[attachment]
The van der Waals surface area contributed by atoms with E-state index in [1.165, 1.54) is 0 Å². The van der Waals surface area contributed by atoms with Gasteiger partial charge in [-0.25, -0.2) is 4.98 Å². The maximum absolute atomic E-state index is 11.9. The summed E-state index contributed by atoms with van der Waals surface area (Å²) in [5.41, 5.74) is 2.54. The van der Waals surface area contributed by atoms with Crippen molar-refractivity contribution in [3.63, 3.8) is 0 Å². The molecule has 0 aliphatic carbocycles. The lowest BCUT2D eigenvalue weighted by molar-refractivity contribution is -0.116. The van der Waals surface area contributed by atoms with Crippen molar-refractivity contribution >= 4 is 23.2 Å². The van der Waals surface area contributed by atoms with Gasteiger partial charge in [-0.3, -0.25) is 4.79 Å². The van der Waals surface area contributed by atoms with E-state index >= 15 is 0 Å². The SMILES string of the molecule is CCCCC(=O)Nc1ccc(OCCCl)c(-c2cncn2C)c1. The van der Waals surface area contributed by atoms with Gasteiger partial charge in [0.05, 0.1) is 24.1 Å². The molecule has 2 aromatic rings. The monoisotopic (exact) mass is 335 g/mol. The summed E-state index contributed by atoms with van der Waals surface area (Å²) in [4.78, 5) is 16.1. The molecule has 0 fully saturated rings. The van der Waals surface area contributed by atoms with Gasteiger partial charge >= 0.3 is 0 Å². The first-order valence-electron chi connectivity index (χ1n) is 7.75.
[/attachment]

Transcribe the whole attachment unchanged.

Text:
The van der Waals surface area contributed by atoms with E-state index in [1.165, 1.54) is 0 Å². The van der Waals surface area contributed by atoms with Gasteiger partial charge in [-0.25, -0.2) is 4.98 Å². The maximum absolute atomic E-state index is 11.9. The summed E-state index contributed by atoms with van der Waals surface area (Å²) in [5.41, 5.74) is 2.54. The van der Waals surface area contributed by atoms with Crippen molar-refractivity contribution in [3.63, 3.8) is 0 Å². The molecule has 0 aliphatic carbocycles. The lowest BCUT2D eigenvalue weighted by molar-refractivity contribution is -0.116. The van der Waals surface area contributed by atoms with Crippen molar-refractivity contribution >= 4 is 23.2 Å². The van der Waals surface area contributed by atoms with Gasteiger partial charge in [-0.3, -0.25) is 4.79 Å². The van der Waals surface area contributed by atoms with E-state index >= 15 is 0 Å². The SMILES string of the molecule is CCCCC(=O)Nc1ccc(OCCCl)c(-c2cncn2C)c1. The van der Waals surface area contributed by atoms with Gasteiger partial charge in [0.05, 0.1) is 24.1 Å². The molecule has 2 aromatic rings. The monoisotopic (exact) mass is 335 g/mol. The summed E-state index contributed by atoms with van der Waals surface area (Å²) in [4.78, 5) is 16.1. The molecule has 0 fully saturated rings. The van der Waals surface area contributed by atoms with Gasteiger partial charge >= 0.3 is 0 Å². The first-order valence-electron chi connectivity index (χ1n) is 7.75.